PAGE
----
The Federal Reserve and the Bank Administration Institute have dropped plans for a highly publicized study that was to measure check collection patterns for the first time in more than a decade.
Fewer bankers than expected responded to the survey, and the responses received were incomplete, institute officials said.
At a time when the volume of checks, estimated at between 50 and 60 billion items a year, seems to be leveling off, the survey would have quantified check volume and processing patterns, particularly in the private sector.
A Look at Technologies
The survey would also have looked at the use of new technologies such as image processing and electronic check presentment.
The institute and the Fed expected that the completed study would influence the way banks organized their check operations in years ahead, and how the government set processing rules.
"We're disappointed," said Nalini Rogers, senior analyst with the Federal Reserve Board. "Everyone has a best guess [on check collection patterns] based on data from 1979. We were trying to get more-legitimate data."
One industry observer who asked not to be named said the survey questionnaire was too complex and would have required several weeks to answer fully, in a year when banks had bigger problems on their hands.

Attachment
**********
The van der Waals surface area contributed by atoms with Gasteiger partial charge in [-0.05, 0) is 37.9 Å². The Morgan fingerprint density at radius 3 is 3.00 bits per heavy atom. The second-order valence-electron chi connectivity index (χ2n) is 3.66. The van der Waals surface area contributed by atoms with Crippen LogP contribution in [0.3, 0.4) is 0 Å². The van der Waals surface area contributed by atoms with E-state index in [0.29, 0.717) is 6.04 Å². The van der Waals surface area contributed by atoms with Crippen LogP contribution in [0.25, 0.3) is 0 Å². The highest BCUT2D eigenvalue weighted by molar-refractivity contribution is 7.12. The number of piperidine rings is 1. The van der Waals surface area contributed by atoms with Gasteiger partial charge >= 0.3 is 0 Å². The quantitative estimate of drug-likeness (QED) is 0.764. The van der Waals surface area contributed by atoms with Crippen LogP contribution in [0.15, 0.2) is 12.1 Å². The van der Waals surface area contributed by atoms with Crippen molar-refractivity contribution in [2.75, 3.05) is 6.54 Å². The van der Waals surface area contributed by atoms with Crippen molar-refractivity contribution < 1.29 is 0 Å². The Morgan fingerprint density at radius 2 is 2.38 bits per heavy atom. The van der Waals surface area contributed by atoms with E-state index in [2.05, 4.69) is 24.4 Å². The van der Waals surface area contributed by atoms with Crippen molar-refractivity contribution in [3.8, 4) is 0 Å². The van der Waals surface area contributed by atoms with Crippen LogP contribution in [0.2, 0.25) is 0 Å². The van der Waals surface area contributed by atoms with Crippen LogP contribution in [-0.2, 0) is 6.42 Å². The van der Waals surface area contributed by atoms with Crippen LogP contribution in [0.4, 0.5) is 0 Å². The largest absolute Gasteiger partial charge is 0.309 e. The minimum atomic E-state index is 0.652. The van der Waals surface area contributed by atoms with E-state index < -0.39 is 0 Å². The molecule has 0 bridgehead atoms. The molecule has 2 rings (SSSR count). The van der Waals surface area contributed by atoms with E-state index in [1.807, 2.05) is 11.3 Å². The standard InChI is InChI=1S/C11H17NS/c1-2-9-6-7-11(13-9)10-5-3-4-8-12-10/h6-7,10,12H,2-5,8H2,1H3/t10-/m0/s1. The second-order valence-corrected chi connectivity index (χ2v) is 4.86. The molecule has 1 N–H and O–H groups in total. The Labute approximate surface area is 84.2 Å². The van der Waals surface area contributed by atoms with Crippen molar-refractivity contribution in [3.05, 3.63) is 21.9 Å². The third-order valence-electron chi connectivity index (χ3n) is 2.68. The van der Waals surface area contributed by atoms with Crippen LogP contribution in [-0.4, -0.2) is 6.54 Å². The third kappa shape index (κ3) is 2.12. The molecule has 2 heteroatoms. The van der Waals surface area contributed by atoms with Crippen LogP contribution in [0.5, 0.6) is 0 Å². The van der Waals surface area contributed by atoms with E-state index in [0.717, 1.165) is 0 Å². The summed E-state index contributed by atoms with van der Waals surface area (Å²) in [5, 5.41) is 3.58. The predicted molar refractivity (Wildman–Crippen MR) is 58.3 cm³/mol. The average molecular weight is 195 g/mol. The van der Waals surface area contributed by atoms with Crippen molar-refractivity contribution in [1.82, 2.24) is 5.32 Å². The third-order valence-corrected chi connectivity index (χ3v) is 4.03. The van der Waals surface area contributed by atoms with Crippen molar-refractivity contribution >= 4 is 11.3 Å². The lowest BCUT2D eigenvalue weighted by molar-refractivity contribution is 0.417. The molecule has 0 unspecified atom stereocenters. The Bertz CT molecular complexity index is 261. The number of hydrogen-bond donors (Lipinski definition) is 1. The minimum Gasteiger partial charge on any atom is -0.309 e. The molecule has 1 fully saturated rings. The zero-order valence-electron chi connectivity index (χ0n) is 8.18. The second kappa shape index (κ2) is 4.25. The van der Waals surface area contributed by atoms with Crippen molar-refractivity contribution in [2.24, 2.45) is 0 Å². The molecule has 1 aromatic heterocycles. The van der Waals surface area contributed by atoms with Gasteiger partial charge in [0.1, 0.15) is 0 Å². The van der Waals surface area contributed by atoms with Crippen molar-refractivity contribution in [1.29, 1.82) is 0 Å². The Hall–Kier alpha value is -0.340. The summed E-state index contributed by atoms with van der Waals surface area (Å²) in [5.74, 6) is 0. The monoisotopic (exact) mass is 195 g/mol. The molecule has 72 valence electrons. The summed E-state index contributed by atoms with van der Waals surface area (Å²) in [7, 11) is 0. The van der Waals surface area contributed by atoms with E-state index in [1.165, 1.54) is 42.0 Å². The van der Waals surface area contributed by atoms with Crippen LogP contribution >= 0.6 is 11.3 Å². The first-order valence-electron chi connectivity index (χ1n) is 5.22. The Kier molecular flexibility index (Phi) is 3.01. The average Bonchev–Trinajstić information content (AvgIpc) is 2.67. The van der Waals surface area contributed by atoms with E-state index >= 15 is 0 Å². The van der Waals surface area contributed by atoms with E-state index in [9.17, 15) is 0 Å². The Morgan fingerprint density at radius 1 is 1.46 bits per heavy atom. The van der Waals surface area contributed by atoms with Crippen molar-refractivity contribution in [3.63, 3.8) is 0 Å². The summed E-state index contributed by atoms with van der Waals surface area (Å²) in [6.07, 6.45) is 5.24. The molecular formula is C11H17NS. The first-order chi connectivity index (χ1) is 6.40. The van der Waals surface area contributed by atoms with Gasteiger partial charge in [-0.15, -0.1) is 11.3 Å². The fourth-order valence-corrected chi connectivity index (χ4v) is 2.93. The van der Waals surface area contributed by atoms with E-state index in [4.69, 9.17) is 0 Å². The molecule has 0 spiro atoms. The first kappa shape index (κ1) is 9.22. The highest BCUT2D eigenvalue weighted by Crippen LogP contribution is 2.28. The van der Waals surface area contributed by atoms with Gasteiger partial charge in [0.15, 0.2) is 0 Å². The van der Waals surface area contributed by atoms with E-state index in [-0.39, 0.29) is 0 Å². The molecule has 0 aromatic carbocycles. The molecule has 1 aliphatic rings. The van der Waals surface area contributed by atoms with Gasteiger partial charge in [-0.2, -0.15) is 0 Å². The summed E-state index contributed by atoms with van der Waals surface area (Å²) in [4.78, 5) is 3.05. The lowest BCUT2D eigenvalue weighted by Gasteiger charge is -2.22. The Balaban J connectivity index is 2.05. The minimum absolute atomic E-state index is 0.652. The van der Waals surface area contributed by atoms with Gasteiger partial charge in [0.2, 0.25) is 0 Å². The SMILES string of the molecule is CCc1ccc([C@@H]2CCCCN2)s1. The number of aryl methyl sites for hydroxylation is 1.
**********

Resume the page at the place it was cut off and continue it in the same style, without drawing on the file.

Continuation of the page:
And one banker said the survey, while it would have helped bankers thinking about entering the correspondent business, would not have helped them make technology decisions.
"It's irrelevant," said Jay T. Simmons, a vice president and director of U.S. dollar disbursement products at Citibank. "Knowing where we are today doesn't resolve the question of what is the payment system going to look like five to 10 years from now."
While the Fed tracks its own check volume, it only has an estimate of the size of the entire market. Ms. Roger said the Fed believes it handles between 30% and 40% of all domestic check volume.
Slowdown in Growth
After years in which the number of checks processed by the Fed grew at 3% annually, volume growth in 1991 slackened to about 0.8%. The volume of checks handled by the Fed actually declined in the first six months of 1991 by 100 million items, or about 1%, according to officials at the National Automated Clearing House Association.
The study would have tried to determine whether check volume actually is leveling off; how many checks are cleared through the Fed and by commercial banks; and how long it takes to clear checks in different regions.
Another question that would have been addressed was whether collection can be accelerated if the check depositor's bank sends payment data to the check writer's bank electronically instead of waiting for physical presentment.